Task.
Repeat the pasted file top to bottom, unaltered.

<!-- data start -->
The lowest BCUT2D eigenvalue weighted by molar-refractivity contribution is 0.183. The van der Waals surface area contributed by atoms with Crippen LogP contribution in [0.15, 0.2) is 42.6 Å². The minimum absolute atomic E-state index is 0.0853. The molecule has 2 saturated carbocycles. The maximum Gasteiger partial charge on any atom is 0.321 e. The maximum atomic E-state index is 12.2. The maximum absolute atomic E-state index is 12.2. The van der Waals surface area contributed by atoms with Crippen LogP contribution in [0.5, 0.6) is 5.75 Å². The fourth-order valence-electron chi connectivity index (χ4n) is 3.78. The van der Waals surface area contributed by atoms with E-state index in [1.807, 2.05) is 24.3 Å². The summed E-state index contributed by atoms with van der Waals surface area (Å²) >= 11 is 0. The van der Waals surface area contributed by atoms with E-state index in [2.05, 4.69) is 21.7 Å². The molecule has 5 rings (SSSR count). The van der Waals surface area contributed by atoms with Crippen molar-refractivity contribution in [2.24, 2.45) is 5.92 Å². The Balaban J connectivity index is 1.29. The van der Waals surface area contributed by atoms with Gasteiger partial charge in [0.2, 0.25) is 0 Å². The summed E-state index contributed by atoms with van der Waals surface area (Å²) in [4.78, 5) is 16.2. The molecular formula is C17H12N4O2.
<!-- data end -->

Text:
The lowest BCUT2D eigenvalue weighted by molar-refractivity contribution is 0.183. The van der Waals surface area contributed by atoms with Crippen LogP contribution in [0.15, 0.2) is 42.6 Å². The minimum absolute atomic E-state index is 0.0853. The molecule has 2 saturated carbocycles. The maximum Gasteiger partial charge on any atom is 0.321 e. The maximum atomic E-state index is 12.2. The maximum absolute atomic E-state index is 12.2. The van der Waals surface area contributed by atoms with Crippen LogP contribution in [0.5, 0.6) is 5.75 Å². The fourth-order valence-electron chi connectivity index (χ4n) is 3.78. The van der Waals surface area contributed by atoms with E-state index in [1.807, 2.05) is 24.3 Å². The summed E-state index contributed by atoms with van der Waals surface area (Å²) >= 11 is 0. The van der Waals surface area contributed by atoms with E-state index in [2.05, 4.69) is 21.7 Å². The molecule has 5 rings (SSSR count). The van der Waals surface area contributed by atoms with Crippen molar-refractivity contribution in [2.24, 2.45) is 5.92 Å². The Balaban J connectivity index is 1.29. The van der Waals surface area contributed by atoms with Gasteiger partial charge in [0.2, 0.25) is 0 Å². The summed E-state index contributed by atoms with van der Waals surface area (Å²) in [4.78, 5) is 16.2. The molecular formula is C17H12N4O2.